It's been a while. So, I'm getting this car slowly assembled for a proxy race in the fall. The good news is that it actually runs and that's 3 months before the deadline. I'll need all 13 weeks of that time given my proclivity for procrastination.
The bad news is that this BRM is powered by a $2.50 motor that usually goes in electric toothbrushes. And it's going to be up against some nuclear powered competition. I can only hope the opposition flies (literally) off the track, because my stubby/tubby BRM doesn't move nearly that fast.
So what have I learned, if anything?
1) Entering a proxy series with a car that only has ten practice laps isn't very smart.
2) Mixing plastic and metal bits for suspension detailing is fine in theory, but not in racing, and it doesn't look very good.
3) If the rules allow 9mm tires, don't put 7mm tires on the car. Or if you do, they had better have magic grip. Mine don't.
4) 48 grams is not necessarily better than 54 grams. I should have tried a car 6 grams heavier rather than 6 grams lighter.
Oh hell, it's all about the tires anyway (see #3).
I had the good fortune to be asked to judge the Concours event at this year's VRAA (Vintage Race Across America) Proxy series. Of course I gladly accepted and made the 3 1/2 hour drive from Chicago to Fort Wayne. I also had the opportunity to finally meet two very fine builders and racers, Ken and Matt.
Thanks to Matt for this photo, which I lifted from his Photobucket album:
The top 3 cars in the Concours were #1, #7 and #26. There's a lot more information about them on the other forum.
What a great way to spend a Sunday.. especially after how the football game in Evanston ended on Saturday.
This helmet was way too nice to stay hidden on a goofy looking guy in a closed car when I have an F1 BRM driver in need of a good tartan stripe. (it's okay...Graham Hill is now driving my GT-40!)
Note to Maurizio.. you really should sell this is an accessory item!
When I was in high school (40+ years ago), one course that college bound students did not take was Shop. Why in the world would we want to waste credits on learning how to work with metal and wood and do practical things? That would be almost as ridiculous as a guy taking Home Economics (which I believe had something to do with learning how to sew, cook and manage a household budget).
Looking back, Shop would have come in handy. For that matter, so would have Home Economics.
My model making skills have saved me from total disgrace as a scratch builder. But it would have been helpful to learn how to solder in my teens rather than as a middle aged guy. It would have been helpful to have spent a bit of time working with brass and steel and other metals. My wife told me that years ago, but I didn't see the need until I started building slot cars.
Now that I think about it, there were some other poor course decisions. For example: foreign languages.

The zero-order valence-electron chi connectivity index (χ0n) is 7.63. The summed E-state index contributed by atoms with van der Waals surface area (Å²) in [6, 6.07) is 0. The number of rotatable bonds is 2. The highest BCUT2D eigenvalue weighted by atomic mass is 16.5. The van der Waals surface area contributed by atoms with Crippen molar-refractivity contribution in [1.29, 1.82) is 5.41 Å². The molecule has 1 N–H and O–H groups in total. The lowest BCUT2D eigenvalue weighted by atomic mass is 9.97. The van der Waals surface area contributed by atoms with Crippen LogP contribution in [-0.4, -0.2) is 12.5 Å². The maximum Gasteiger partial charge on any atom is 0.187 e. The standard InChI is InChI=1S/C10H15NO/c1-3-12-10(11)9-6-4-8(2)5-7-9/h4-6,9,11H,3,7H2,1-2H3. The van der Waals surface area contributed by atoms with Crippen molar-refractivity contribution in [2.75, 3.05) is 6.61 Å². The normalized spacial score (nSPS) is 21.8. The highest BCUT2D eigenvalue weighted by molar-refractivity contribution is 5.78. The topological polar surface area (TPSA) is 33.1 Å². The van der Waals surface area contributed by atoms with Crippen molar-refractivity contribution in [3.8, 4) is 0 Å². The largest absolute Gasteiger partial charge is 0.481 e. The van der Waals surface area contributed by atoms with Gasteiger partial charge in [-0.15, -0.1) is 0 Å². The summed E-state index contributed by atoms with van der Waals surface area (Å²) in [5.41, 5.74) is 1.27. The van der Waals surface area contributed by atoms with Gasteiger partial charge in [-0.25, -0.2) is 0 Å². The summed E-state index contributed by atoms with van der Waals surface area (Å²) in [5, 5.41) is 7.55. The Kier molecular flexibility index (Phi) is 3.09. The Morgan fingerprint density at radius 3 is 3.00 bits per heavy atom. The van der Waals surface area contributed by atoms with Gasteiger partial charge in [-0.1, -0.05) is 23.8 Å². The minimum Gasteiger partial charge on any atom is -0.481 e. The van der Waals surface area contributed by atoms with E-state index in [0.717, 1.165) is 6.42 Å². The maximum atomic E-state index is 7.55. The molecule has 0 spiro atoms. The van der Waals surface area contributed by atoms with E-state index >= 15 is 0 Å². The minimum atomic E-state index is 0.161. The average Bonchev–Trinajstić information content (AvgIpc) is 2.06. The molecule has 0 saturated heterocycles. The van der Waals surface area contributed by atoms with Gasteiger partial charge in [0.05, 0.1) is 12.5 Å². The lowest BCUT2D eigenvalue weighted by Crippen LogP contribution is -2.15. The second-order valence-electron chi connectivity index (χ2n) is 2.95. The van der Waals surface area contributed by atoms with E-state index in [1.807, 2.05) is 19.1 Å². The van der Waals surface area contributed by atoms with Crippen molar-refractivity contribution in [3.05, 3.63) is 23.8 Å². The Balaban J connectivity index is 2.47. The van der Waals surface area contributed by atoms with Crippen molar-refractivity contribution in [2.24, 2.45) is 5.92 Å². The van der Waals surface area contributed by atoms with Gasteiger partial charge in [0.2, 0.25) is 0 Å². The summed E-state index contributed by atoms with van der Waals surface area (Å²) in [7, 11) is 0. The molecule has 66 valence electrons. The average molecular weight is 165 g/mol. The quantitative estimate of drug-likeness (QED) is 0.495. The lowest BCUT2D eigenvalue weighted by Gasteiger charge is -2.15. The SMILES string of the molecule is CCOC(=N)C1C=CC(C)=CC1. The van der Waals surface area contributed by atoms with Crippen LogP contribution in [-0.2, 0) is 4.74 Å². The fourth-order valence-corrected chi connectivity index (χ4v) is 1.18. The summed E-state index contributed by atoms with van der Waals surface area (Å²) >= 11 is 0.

Hereís how my peers chose which foreign language to study:
The drama students took Latin because each year they got to act in a classic play. What can you say about theatre kids? They are expected to study dead languages and do other weird things.
The Honors students took French.
The Lutheran Honors students took German. (Norwegian and Swedish weren't offered at my school).
The rest of the college bound students took Spanish.
Everybody else took Shop.
If I had taken Shop and Spanish, I wouldnít keep buying the wrong sizes of Stuff, and Iíd be able to converse with about 40% of my fellow Americans who have chosen not to learn English.
As a side note:
Jetzt, habí Ich mein Sprachgefuehl verloren. (I'll bet you thought I was going to write something in Latin!)
So, German hasnít been all that useful. It hasnít done much for my scratch building either, but thatís probably because Iíve forgotten more German than I remember.
Obviously, Lotus was the most successful constructor during the 1.5L period.
Letís think about that for a minute.
Yes, Lotus had 22 victories during the period, winning 47% of all the Championship races staged form 1961-1965.
In comparison BRM had 11 victories (23%) and Ferrari 9 (19%). All of the other constructors combined had just 5 wins (11%).
But letís look at some other indicators and then decide which constructor was the most successful. Weíll look at the top 5 constructors:
Lotus 255 starts 114 finishes 44.7% finish/starts 22 wins 8.6% wins/starts 30 podiums 11.8% podiums/starts 252 points
BRM 120 starts 82 finishes 68.3% finish/starts 11 wins 9.2% wins/starts 37 podiums 30.8% podium/starts 220 points
Ferrari 109 starts 69 finishes 63.3% finish/starts 9 wins 8.3% wins/starts 35 podiums 32.1% podium/starts 177 points
Brabham 129 starts 62 finishes 48.1% finish/starts 2 wins 1.6% wins/starts 16 podiums 12.4% podium/starts 109points
Cooper 161 starts 85 finishes 52.8% finish/start 1 win .6% wins/starts 15 podiums 9.3% podium/starts 111 points
Yes, Jim Clark was the greatest driver. But BRM was the better car. Ive read more than enough about the Chapman/Clark chemistry. But I think Clark would have won 4 championships had he been with BRM.
Rebuttals cheerfully entertained, as long as you don't quote Vince Lombardi.
Does this look like an F-86 Saber to you? I did ask my dad where he thought the pilot sat.
These events are linked, but as I'm trying to keep this brief, I won't necessarily take the time to explain how and why.